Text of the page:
Newspaper reads “Pro-Trump Mobs Storm US Capitol.” (Photo credit: little plant on Unsplash)

It took me a while to gather my thoughts on the Jan. 6 Capitol riot, a domestic terrorist attack. 

In the days after the attack, I was fearful these terrorists wouldn’t be held accountable–that they would be able to get away with it because of race. Surprisingly, the opposite seems to be at play. Instead, it appears that their actions have brought the real threat of white supremacy to the forefront of white America, forcing them to realize how dangerous the ideology is. Not only have these terrorists been getting arrested left and right, but now white America is beginning their daunting task of finally reckoning with their people about their collective sin, the lie of white supremacy.  

A new presidential administration has the potential to help our legal and punitive systems catch up with non-white Americans’ demands for equality and fairness. As part of his enormous slate of executive actions, President Biden has authorized several pieces of legislation addressing various types of discrimination and racism. While it’s essential to address top-down issues, it’s also crucial for those at the bottom–the laypeople–to address their communities’ problems. For me, and for a lot of people, that means seeing our white neighbors and friends have the hard talks about how white America has perpetuated the discriminatory ideas that led to the Capitol riot. 

If you’ve kept up with politics since Jan. 6 and after the inauguration, you would have seen Republicans asking for “unity” and to “move beyond” the riot, including moving on from convicting Donald Trump for his hand in catalyzing the attack. But as far as the Republicans are concerned, “unity” is the same thing as “forgetting.” Many, including those in Congress, have said we can’t forget. How can we have unity if we don’t prosecute those who tried to murder elected officials and destroy Democracy itself?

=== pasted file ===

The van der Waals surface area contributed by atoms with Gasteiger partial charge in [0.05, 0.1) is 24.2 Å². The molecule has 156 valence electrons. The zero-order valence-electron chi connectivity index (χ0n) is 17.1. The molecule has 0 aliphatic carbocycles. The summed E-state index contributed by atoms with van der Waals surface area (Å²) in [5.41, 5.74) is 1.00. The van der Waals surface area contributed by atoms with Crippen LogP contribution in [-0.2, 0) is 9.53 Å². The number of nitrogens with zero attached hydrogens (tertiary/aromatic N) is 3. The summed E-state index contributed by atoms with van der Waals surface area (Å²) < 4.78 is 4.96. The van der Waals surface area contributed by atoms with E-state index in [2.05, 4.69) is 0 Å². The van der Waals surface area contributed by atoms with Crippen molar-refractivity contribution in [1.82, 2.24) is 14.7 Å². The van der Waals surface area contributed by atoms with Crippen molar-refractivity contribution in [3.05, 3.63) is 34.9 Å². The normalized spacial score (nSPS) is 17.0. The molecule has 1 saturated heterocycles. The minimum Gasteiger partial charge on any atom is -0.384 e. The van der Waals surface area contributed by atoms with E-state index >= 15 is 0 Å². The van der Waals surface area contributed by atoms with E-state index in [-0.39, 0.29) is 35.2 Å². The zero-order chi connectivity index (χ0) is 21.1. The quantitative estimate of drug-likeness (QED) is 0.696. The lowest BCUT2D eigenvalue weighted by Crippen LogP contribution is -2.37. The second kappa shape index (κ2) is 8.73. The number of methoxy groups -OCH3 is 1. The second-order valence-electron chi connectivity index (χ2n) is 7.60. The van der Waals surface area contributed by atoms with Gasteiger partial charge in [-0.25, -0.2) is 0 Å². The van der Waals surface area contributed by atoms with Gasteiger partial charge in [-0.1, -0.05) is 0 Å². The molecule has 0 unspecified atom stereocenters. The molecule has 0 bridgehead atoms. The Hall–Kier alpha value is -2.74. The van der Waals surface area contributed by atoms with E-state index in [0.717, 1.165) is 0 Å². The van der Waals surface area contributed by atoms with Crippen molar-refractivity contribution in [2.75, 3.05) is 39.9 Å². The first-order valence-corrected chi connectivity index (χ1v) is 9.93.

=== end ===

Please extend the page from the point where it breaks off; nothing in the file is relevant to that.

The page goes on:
By its default function, I knew white supremacy finds ways to stay in power using whatever means necessary. I learned many white people directly or indirectly subscribed to that feeling of divine right that white supremacist thought gave them. I knew these neo-Nazi groups and Proud Boys and other sad white men and women marketed the idea that minority groups are taking over White Man’s America. Yet, the concept of white radical terrorists wanting to destroy the very thing they celebrate confused me. Even more confusing is why so many wanted to forget this moment ever happened. 

Why were so many people still seeing the value in protecting the terrorists’ ideology, what people are now calling “The Big Lie”? How could “The Big Lie” continue to be seen as something to push under the rug and pretend doesn’t exist? And what about the other Big Lies made by Trump and his cronies? Is America expected to act like the country didn’t just live through one of the most hateful, discriminatory times of its existence?

Serendipitously, I stumbled upon an enlightening Twitter thread, one of the best threads on whiteness in a long time. It explained so much so effectively. A Twitter user started their thread with a question. ” Did y’all know that a lot of white people don’t have the cultural concept of ‘real talk’?” he wrote. “You know where you stop saying the doplomatic thing and tell people what’s really going on. They just don’t have it. You try to have a moment of ‘real talk’ and they freak the f— out.”

As they explained, that lack of accepting “real talk” is “one of the things that makes its difficult for PoC, and Black people especially, to form real trust relationsihps with white people. Y’all don’t know what’s going on because no one tells you. And no one tells you because you can’t actually handle the truth.”

Again, dealing with white fragility is something I’ve had to deal with in the past. It’s something I’ve seen others deal with. I’ve been a part of conversations entirely dedicated to complaining about how annoying it is to treat white people with kid gloves just because they can’t comprehend that racism is real. They might have had a hand in perpetuating it. It’s frustrating to talk to someone about being mindful of personal responsibility, and they take it as an attack. Or worse, they try to act like they are separate from America’s incubator of white supremacy.